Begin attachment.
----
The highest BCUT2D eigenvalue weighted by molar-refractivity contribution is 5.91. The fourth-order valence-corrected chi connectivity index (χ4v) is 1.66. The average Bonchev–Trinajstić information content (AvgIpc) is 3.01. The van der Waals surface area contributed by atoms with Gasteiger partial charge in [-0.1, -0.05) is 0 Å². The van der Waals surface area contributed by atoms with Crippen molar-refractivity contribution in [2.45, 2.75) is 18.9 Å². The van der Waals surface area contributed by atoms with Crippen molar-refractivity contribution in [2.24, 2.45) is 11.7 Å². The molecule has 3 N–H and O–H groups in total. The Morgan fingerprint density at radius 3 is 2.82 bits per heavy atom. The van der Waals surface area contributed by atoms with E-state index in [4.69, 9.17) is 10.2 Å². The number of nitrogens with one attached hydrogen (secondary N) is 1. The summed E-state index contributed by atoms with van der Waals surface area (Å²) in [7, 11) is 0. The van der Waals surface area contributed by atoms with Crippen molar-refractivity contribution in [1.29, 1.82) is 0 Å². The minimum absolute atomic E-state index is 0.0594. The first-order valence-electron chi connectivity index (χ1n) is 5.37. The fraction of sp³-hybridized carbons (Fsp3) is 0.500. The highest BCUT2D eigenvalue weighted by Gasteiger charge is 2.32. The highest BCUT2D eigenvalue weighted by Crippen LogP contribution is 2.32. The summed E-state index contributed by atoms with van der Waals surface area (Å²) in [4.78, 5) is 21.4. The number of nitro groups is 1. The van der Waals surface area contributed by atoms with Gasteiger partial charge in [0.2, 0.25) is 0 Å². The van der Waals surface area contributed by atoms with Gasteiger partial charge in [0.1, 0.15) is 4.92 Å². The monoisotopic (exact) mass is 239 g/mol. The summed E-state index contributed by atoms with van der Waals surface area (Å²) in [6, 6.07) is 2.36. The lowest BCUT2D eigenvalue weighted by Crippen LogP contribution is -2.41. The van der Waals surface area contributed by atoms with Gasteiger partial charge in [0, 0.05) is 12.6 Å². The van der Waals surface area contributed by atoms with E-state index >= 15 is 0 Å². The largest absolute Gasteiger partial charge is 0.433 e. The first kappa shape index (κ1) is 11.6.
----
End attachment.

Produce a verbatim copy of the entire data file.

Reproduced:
The highest BCUT2D eigenvalue weighted by molar-refractivity contribution is 5.91. The fourth-order valence-corrected chi connectivity index (χ4v) is 1.66. The average Bonchev–Trinajstić information content (AvgIpc) is 3.01. The van der Waals surface area contributed by atoms with Gasteiger partial charge in [-0.1, -0.05) is 0 Å². The van der Waals surface area contributed by atoms with Crippen molar-refractivity contribution in [2.45, 2.75) is 18.9 Å². The van der Waals surface area contributed by atoms with Crippen molar-refractivity contribution in [2.24, 2.45) is 11.7 Å². The molecule has 3 N–H and O–H groups in total. The Morgan fingerprint density at radius 3 is 2.82 bits per heavy atom. The van der Waals surface area contributed by atoms with E-state index in [4.69, 9.17) is 10.2 Å². The number of nitrogens with one attached hydrogen (secondary N) is 1. The summed E-state index contributed by atoms with van der Waals surface area (Å²) in [7, 11) is 0. The van der Waals surface area contributed by atoms with Crippen molar-refractivity contribution in [1.29, 1.82) is 0 Å². The minimum absolute atomic E-state index is 0.0594. The first-order valence-electron chi connectivity index (χ1n) is 5.37. The fraction of sp³-hybridized carbons (Fsp3) is 0.500. The highest BCUT2D eigenvalue weighted by Gasteiger charge is 2.32. The highest BCUT2D eigenvalue weighted by Crippen LogP contribution is 2.32. The summed E-state index contributed by atoms with van der Waals surface area (Å²) in [4.78, 5) is 21.4. The number of nitro groups is 1. The van der Waals surface area contributed by atoms with Gasteiger partial charge in [0.2, 0.25) is 0 Å². The van der Waals surface area contributed by atoms with Gasteiger partial charge in [0.1, 0.15) is 4.92 Å². The monoisotopic (exact) mass is 239 g/mol. The summed E-state index contributed by atoms with van der Waals surface area (Å²) in [6, 6.07) is 2.36. The lowest BCUT2D eigenvalue weighted by Crippen LogP contribution is -2.41. The van der Waals surface area contributed by atoms with Gasteiger partial charge in [0, 0.05) is 12.6 Å². The van der Waals surface area contributed by atoms with E-state index >= 15 is 0 Å². The largest absolute Gasteiger partial charge is 0.433 e. The first kappa shape index (κ1) is 11.6.